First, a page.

So since this whole COVID-19 thing started, I’ve had a lot of free time on my hands. Yes, I’ve suddenly become a teacher (I’m taking care of my oldest, while Liz takes care of our youngest) but I am only working at the office one week out of every three. That gives me a lot of time. I decided among other things to work on my Python (a lot). So I went back to the 2015 Advent of Code and just started going away. So here are the first five days of the 2015 Advent of Code.
Yesterday I did something that has been nearly 21 years in the making; I finished my last working day in the Army. While I still have 2 weeks of out processing to complete, my time has come to an end. I will be the first to admit that this is a day I never thought I would see.
I’ve always found encryption interesting. While I’m not a mathematician I understand the basics generally. That statement mostly holds true when it comes to a symmetric encryption, but not so much when we start talking about asymmetric encryption.
So since we’ve had a little bit of free time lately, I’ve been doing some python scripting. The other day I decided to go back to Advent of Code and work on it a little bit more.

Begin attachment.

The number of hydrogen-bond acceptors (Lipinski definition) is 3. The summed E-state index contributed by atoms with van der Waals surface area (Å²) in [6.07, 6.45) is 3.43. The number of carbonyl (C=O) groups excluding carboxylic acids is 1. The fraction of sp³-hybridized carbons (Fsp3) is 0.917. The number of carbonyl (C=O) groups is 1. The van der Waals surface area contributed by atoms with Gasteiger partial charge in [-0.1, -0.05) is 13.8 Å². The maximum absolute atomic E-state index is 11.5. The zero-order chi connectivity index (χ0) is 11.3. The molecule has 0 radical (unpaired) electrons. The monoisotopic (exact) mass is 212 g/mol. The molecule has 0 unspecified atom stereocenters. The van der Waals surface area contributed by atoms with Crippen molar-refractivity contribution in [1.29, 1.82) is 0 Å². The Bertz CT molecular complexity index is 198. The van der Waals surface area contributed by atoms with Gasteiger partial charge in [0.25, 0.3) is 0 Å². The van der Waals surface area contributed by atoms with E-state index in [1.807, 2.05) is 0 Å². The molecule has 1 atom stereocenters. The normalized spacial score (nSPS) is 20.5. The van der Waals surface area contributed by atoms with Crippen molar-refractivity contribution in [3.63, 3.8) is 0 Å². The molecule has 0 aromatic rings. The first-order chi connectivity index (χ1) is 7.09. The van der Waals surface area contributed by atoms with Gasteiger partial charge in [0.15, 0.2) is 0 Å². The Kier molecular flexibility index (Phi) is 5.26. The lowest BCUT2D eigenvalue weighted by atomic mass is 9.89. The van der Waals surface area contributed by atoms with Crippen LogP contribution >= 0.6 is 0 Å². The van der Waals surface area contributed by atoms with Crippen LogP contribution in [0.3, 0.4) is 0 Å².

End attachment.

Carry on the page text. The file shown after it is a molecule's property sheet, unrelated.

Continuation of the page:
So after receiving a lot of great feedback from people from the first version of the transition calculator, I decided to improve and rework parts of it. You can find the new version here.
Day 3 (only 62 days late) of Advent of Code was a huge pain in the ass but a lot of fun.
I am now 120 days away from starting my permissive TDY as I leave the Army after nearly 21 years. Part of that process is figuring out how much money I need to make.
Day 2 (only 13 days late) of Advent of Code was a throw-back to the Apollo moon landing…..Spoiler Inside.
Well I’m only 13 days late, but better late than never. I had some time to kill tonight and decided to finally jump on this year’s advent of code. Each day consists of 2 problems that you solve. So here goes Day 1…..Spoilers Inside
Many years ago I was looking for a network drive that I could attach to my home network to centrally save data. Life was good until a year or so ago when the NAS itself stopped working. I had used the drive for a variety of reasons, among them as a place to put all of our family photos.